A mobile pilot system could make preliminary feasibility tests for desalination easier and cheaper for developing countries.
The system — known as 'M3' — can test whether fresh water can be extracted from almost any water source, say a team from the US-based University of California, Los Angeles (UCLA).
It harnesses a popular desalination technique known as reverse osmosis, a filtration process that forces water through a membrane, filtering out impurities.
Desalination is often costly but the M3 system can cut costs. Normally, a new static pilot plant must be constructed at every potential water source both to test water quality and to assess strategies for pretreating water.
Pretreatment is needed to remove impurities before they pollute the reverse osmosis membranes. These are costly to clean and replacing them means shutting down desalination plants, Nidal Hilal, director of the Centre for Clean Water Technologies at Nottingham University, United Kingdom, told SciDev.Net.
M3's flexible and portable nature means that a country interested in desalination could buy one system and use it to test all potential water sources, says UCLA team leader Yoram Cohen — saving time as well as money.
Deepak Kachru, of Aquatech International's Indian subsidiary, welcomes the system: "I am sure a mobile reverse osmosis system would be useful, especially for a system provider like Aquatech, which requires the same tests to be conducted at multiple sites."
Adel Sharif, director of the Centre for Osmosis Research and Applications at the University of Surrey, UK, told SciDev.Net: "Mobile pilot plants are absolutely useful in developing countries wanting to use reverse osmosis to test water quality."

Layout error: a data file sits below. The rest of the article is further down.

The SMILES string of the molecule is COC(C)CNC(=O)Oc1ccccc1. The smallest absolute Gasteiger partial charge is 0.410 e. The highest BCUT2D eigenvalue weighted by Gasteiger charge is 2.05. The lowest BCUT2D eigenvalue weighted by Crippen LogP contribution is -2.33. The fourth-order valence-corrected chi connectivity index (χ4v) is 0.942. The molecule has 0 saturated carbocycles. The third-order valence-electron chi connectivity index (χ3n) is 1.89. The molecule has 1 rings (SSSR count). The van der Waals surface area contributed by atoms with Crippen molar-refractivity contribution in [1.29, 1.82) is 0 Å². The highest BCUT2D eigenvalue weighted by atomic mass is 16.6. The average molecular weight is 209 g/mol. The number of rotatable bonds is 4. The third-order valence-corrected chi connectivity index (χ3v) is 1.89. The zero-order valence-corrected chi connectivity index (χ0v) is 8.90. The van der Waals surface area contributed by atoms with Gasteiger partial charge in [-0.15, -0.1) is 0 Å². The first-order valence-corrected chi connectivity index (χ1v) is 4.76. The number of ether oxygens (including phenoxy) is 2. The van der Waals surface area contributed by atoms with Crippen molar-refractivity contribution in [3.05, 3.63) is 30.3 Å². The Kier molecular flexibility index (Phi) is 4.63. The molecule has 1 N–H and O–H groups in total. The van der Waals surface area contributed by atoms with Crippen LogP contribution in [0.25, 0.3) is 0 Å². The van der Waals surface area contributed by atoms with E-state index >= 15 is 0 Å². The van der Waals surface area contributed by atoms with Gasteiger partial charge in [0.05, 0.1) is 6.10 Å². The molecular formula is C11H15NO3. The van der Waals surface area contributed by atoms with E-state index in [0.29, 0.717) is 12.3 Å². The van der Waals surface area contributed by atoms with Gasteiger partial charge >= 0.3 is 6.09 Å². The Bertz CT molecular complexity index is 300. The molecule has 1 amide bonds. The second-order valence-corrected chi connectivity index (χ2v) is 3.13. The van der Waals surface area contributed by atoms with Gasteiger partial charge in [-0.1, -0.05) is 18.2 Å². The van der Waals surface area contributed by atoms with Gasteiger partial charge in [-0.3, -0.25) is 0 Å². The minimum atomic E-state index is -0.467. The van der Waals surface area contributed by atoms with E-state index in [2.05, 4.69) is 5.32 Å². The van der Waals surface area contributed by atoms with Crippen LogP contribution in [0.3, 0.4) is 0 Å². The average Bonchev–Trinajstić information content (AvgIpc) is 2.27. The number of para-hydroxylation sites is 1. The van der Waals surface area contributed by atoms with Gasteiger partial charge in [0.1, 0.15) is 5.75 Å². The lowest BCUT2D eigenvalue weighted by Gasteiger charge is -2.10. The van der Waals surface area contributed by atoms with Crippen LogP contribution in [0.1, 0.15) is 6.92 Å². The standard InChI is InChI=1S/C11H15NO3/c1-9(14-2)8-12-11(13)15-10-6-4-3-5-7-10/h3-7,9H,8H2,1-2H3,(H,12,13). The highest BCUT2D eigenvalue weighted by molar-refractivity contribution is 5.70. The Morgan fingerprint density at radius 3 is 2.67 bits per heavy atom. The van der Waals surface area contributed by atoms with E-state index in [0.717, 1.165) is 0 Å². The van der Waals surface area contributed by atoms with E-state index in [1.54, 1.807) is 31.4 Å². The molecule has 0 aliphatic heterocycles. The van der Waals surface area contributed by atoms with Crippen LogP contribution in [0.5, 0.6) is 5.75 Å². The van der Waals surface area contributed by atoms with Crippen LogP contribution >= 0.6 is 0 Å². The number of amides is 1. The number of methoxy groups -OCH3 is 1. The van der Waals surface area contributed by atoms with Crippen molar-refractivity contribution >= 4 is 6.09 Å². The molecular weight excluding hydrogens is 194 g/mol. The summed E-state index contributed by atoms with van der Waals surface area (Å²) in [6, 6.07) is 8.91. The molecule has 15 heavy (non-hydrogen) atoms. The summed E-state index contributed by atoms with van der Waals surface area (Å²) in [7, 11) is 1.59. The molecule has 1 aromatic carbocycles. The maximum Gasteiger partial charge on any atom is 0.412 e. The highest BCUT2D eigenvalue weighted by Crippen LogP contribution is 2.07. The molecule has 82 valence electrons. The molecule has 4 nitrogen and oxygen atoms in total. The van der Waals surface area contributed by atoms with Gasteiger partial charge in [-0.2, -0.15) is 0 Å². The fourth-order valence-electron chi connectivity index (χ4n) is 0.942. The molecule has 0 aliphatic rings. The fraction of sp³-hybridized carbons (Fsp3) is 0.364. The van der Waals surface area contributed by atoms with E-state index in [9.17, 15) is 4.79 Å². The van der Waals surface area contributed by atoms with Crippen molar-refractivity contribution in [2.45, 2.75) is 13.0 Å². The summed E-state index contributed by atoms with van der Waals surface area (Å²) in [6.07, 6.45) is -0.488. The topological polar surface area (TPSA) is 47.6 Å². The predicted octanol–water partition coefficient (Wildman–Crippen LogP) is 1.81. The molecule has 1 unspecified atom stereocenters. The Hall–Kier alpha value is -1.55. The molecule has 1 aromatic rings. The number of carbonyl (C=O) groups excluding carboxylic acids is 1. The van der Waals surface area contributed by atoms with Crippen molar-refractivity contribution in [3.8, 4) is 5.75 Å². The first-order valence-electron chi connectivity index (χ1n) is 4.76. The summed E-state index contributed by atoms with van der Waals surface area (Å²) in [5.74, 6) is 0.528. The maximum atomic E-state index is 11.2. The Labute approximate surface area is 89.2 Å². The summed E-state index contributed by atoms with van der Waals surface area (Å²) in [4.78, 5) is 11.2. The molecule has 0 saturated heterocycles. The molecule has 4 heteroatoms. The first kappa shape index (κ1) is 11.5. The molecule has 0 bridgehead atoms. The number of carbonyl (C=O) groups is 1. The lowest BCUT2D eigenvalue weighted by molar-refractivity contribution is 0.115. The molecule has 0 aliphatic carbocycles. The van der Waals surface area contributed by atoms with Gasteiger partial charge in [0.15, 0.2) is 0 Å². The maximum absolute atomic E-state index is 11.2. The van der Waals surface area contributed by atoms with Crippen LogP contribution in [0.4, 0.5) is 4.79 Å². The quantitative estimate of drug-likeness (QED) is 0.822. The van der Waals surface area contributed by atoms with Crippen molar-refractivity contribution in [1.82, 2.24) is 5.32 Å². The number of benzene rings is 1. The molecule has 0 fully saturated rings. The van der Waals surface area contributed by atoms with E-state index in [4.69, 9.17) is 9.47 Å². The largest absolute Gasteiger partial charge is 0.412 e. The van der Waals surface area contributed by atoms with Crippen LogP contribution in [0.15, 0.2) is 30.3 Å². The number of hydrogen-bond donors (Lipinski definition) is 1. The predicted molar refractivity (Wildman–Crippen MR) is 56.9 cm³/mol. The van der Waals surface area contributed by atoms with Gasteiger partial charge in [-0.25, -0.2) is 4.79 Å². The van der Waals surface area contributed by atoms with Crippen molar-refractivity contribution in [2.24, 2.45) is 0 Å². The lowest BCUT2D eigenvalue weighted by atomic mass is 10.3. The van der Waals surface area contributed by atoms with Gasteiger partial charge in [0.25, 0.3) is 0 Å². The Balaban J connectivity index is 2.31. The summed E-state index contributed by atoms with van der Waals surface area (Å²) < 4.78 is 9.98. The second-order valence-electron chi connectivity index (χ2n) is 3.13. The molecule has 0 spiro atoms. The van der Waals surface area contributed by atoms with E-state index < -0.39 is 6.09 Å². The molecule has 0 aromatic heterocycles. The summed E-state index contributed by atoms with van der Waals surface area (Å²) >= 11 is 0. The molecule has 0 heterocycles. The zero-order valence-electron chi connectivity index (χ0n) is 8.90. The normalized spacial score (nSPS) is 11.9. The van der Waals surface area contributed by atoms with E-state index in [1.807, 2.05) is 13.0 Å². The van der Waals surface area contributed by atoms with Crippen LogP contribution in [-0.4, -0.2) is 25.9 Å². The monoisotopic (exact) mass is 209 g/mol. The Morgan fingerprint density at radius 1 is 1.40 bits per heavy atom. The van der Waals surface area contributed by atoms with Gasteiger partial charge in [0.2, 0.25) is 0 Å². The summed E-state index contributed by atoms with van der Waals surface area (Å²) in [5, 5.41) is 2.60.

"The M3 can fit into a standard cargo van with little effort," says Cohen. "It can be used for a wide-range of brackish [a mixture of seawater and fresh water] as well as sea water desalination. It produces up to about 5,000 gallons of water from seawater or up to about 8,000 gallons from brackish water. This means that the M3 can readily be used in emergency situations."
But Vincent Casey, technical support manager at international nongovernmental organisation WaterAid, says that the technology isn't feasible for communities WaterAid works with. He said WaterAid doesn't usually suggest reverse osmosis because it is costly, needs pre-treatment, spare parts are hard to get locally, and plants needs expertise for maintenance. Also, it doesn't usually address the issue of bringing water closer to the home.
Nevertheless, Cohen and his team "absolutely" hope that when the M3 becomes commercially available it will be affordable by developing countries. He adds: "Our main goal is to make the process smart so that it can be used even in areas where there is little expertise."